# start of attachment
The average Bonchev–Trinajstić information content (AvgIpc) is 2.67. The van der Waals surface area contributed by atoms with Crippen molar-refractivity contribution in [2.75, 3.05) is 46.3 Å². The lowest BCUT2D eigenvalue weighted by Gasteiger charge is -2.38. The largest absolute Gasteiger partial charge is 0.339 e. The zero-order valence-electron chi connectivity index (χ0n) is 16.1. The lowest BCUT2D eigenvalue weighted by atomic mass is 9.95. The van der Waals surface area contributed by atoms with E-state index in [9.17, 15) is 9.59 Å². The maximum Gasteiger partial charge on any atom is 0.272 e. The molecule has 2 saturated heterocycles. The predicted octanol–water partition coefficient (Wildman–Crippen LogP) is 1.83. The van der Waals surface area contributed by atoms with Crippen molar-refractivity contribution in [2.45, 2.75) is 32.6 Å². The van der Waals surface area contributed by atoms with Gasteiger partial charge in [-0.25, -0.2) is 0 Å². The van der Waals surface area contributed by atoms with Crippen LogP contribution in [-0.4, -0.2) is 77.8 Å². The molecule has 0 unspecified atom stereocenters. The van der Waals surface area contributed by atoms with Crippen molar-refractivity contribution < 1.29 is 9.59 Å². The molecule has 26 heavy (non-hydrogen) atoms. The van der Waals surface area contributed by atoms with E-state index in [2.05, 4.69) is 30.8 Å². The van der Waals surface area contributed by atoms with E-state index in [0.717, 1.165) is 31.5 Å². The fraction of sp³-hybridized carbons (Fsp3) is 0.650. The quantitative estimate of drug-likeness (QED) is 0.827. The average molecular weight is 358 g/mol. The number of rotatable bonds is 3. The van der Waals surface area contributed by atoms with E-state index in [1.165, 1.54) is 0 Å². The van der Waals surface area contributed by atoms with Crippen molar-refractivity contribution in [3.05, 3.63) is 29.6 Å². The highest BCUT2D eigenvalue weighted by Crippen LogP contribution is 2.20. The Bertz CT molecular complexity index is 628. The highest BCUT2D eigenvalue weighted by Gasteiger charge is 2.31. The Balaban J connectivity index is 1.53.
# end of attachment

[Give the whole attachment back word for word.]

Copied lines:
The average Bonchev–Trinajstić information content (AvgIpc) is 2.67. The van der Waals surface area contributed by atoms with Crippen molar-refractivity contribution in [2.75, 3.05) is 46.3 Å². The lowest BCUT2D eigenvalue weighted by Gasteiger charge is -2.38. The largest absolute Gasteiger partial charge is 0.339 e. The zero-order valence-electron chi connectivity index (χ0n) is 16.1. The lowest BCUT2D eigenvalue weighted by atomic mass is 9.95. The van der Waals surface area contributed by atoms with E-state index in [9.17, 15) is 9.59 Å². The maximum Gasteiger partial charge on any atom is 0.272 e. The molecule has 2 saturated heterocycles. The predicted octanol–water partition coefficient (Wildman–Crippen LogP) is 1.83. The van der Waals surface area contributed by atoms with Crippen molar-refractivity contribution in [2.45, 2.75) is 32.6 Å². The van der Waals surface area contributed by atoms with Gasteiger partial charge in [-0.25, -0.2) is 0 Å². The van der Waals surface area contributed by atoms with Crippen LogP contribution in [-0.4, -0.2) is 77.8 Å². The molecule has 0 unspecified atom stereocenters. The van der Waals surface area contributed by atoms with Crippen molar-refractivity contribution < 1.29 is 9.59 Å². The molecule has 26 heavy (non-hydrogen) atoms. The van der Waals surface area contributed by atoms with E-state index in [2.05, 4.69) is 30.8 Å². The van der Waals surface area contributed by atoms with E-state index in [0.717, 1.165) is 31.5 Å². The fraction of sp³-hybridized carbons (Fsp3) is 0.650. The quantitative estimate of drug-likeness (QED) is 0.827. The average molecular weight is 358 g/mol. The number of rotatable bonds is 3. The van der Waals surface area contributed by atoms with E-state index in [1.165, 1.54) is 0 Å². The van der Waals surface area contributed by atoms with Crippen molar-refractivity contribution in [3.05, 3.63) is 29.6 Å². The highest BCUT2D eigenvalue weighted by Crippen LogP contribution is 2.20. The Bertz CT molecular complexity index is 628. The highest BCUT2D eigenvalue weighted by Gasteiger charge is 2.31. The Balaban J connectivity index is 1.53.